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The Moral Priorities of Rap Listeners

In: Journal of Cognition and Culture
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  • 1 Department of Psychology, Northwestern University
  • | 2 Department of Psychology, Northwestern University
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Abstract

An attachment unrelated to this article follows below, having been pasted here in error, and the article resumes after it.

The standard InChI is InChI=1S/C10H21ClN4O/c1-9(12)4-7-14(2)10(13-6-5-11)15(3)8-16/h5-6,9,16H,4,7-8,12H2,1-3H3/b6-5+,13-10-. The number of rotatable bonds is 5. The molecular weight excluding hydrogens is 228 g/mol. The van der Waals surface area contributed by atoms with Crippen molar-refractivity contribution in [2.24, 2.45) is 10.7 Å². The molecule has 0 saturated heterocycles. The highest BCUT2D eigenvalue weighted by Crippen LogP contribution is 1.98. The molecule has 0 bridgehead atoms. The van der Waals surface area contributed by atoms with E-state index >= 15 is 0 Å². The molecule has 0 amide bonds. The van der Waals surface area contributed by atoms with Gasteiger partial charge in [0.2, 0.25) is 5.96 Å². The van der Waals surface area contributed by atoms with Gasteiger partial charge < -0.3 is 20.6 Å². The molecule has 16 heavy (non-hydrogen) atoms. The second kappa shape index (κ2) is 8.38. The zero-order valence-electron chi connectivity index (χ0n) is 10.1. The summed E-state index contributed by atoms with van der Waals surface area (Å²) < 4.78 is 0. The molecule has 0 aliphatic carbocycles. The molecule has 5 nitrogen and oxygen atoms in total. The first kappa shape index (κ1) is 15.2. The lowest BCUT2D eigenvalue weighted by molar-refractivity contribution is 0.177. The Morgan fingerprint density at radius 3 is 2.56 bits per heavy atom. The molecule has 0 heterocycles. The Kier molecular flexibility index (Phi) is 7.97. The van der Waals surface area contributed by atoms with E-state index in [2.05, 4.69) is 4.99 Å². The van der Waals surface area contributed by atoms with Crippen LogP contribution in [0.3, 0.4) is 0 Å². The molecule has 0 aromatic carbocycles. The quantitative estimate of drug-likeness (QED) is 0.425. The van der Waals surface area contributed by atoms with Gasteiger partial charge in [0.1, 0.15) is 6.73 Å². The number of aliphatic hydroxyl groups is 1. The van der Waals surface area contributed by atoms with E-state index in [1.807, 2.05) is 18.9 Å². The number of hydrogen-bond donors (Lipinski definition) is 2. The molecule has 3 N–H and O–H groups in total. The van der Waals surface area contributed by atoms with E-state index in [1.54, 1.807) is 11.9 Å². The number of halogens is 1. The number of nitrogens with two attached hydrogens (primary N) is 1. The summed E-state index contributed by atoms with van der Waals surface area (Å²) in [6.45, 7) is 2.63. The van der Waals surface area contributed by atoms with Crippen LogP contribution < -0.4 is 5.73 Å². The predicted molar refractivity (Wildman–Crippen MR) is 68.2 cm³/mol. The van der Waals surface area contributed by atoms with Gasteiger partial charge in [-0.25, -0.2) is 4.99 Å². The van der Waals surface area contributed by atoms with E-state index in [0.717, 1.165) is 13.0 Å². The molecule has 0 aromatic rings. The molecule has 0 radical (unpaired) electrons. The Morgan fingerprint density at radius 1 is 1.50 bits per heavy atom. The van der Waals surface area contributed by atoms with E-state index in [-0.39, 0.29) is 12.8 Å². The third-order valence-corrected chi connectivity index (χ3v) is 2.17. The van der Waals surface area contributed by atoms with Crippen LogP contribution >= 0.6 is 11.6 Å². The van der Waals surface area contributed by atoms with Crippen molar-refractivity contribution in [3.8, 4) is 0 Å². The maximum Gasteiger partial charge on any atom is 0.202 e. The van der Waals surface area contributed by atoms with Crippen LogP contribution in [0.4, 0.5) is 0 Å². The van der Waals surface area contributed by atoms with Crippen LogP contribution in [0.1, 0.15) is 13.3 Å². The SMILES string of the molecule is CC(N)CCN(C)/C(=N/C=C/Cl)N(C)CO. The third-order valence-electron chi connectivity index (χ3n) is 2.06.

A cross-cultural approach to moral psychology starts from researchers withholding judgments about universal right and wrong and instead exploring what the members of a community subjectively perceive to be moral or immoral in their local context. This study seeks to identify the moral concerns that are most relevant to listeners of hip-hop music. We use validated psychological surveys including the Moral Foundations Questionnaire (Graham, Haidt, & Nosek 2009) to assess which moral concerns are most central to hip-hop listeners. Results show that hip-hop listeners prioritize concerns of justice and authenticity more than non-listeners and deprioritize concerns of respecting authority. These results suggest that the concept of the “good person” within hip-hop culture is fundamentally a person that is oriented towards social justice, rebellion against the status quo, and a deep devotion to keeping it real. Results are followed by a discussion of the role of youth subcultures in moral socialization.

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